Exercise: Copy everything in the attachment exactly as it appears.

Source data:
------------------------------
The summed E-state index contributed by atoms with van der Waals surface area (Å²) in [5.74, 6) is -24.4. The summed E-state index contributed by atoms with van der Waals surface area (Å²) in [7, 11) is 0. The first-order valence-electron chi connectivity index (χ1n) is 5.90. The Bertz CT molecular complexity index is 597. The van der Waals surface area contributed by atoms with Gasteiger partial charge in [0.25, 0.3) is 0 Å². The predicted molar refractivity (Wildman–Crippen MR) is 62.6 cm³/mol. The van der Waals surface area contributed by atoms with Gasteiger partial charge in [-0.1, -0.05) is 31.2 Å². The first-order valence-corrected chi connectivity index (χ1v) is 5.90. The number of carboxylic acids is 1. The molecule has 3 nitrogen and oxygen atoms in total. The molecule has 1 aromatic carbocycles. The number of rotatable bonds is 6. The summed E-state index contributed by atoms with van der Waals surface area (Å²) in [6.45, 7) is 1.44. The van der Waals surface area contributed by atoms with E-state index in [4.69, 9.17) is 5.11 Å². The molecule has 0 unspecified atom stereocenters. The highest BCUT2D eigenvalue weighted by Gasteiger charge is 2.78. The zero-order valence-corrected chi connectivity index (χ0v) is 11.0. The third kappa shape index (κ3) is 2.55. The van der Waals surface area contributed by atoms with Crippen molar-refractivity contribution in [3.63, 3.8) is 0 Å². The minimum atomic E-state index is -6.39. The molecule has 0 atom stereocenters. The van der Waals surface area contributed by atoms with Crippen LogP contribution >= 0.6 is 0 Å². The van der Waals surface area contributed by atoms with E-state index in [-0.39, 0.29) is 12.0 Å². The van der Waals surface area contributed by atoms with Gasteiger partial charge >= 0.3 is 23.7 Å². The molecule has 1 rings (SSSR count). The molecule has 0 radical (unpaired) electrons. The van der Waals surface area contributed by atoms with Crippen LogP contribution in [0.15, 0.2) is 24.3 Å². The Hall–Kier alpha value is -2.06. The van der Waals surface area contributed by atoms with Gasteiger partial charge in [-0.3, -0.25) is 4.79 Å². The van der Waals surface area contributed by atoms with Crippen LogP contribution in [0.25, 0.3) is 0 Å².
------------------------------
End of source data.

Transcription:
The summed E-state index contributed by atoms with van der Waals surface area (Å²) in [5.74, 6) is -24.4. The summed E-state index contributed by atoms with van der Waals surface area (Å²) in [7, 11) is 0. The first-order valence-electron chi connectivity index (χ1n) is 5.90. The Bertz CT molecular complexity index is 597. The van der Waals surface area contributed by atoms with Gasteiger partial charge in [0.25, 0.3) is 0 Å². The predicted molar refractivity (Wildman–Crippen MR) is 62.6 cm³/mol. The van der Waals surface area contributed by atoms with Gasteiger partial charge in [-0.1, -0.05) is 31.2 Å². The first-order valence-corrected chi connectivity index (χ1v) is 5.90. The number of carboxylic acids is 1. The molecule has 3 nitrogen and oxygen atoms in total. The molecule has 1 aromatic carbocycles. The number of rotatable bonds is 6. The summed E-state index contributed by atoms with van der Waals surface area (Å²) in [6.45, 7) is 1.44. The van der Waals surface area contributed by atoms with E-state index in [4.69, 9.17) is 5.11 Å². The molecule has 0 unspecified atom stereocenters. The highest BCUT2D eigenvalue weighted by Gasteiger charge is 2.78. The zero-order valence-corrected chi connectivity index (χ0v) is 11.0. The third kappa shape index (κ3) is 2.55. The van der Waals surface area contributed by atoms with Crippen molar-refractivity contribution in [3.63, 3.8) is 0 Å². The minimum atomic E-state index is -6.39. The molecule has 0 atom stereocenters. The van der Waals surface area contributed by atoms with Crippen LogP contribution >= 0.6 is 0 Å². The van der Waals surface area contributed by atoms with E-state index in [-0.39, 0.29) is 12.0 Å². The van der Waals surface area contributed by atoms with Gasteiger partial charge >= 0.3 is 23.7 Å². The molecule has 1 rings (SSSR count). The molecule has 0 radical (unpaired) electrons. The van der Waals surface area contributed by atoms with Crippen LogP contribution in [0.15, 0.2) is 24.3 Å². The Hall–Kier alpha value is -2.06. The van der Waals surface area contributed by atoms with Gasteiger partial charge in [-0.3, -0.25) is 4.79 Å². The van der Waals surface area contributed by atoms with Crippen LogP contribution in [0.25, 0.3) is 0 Å².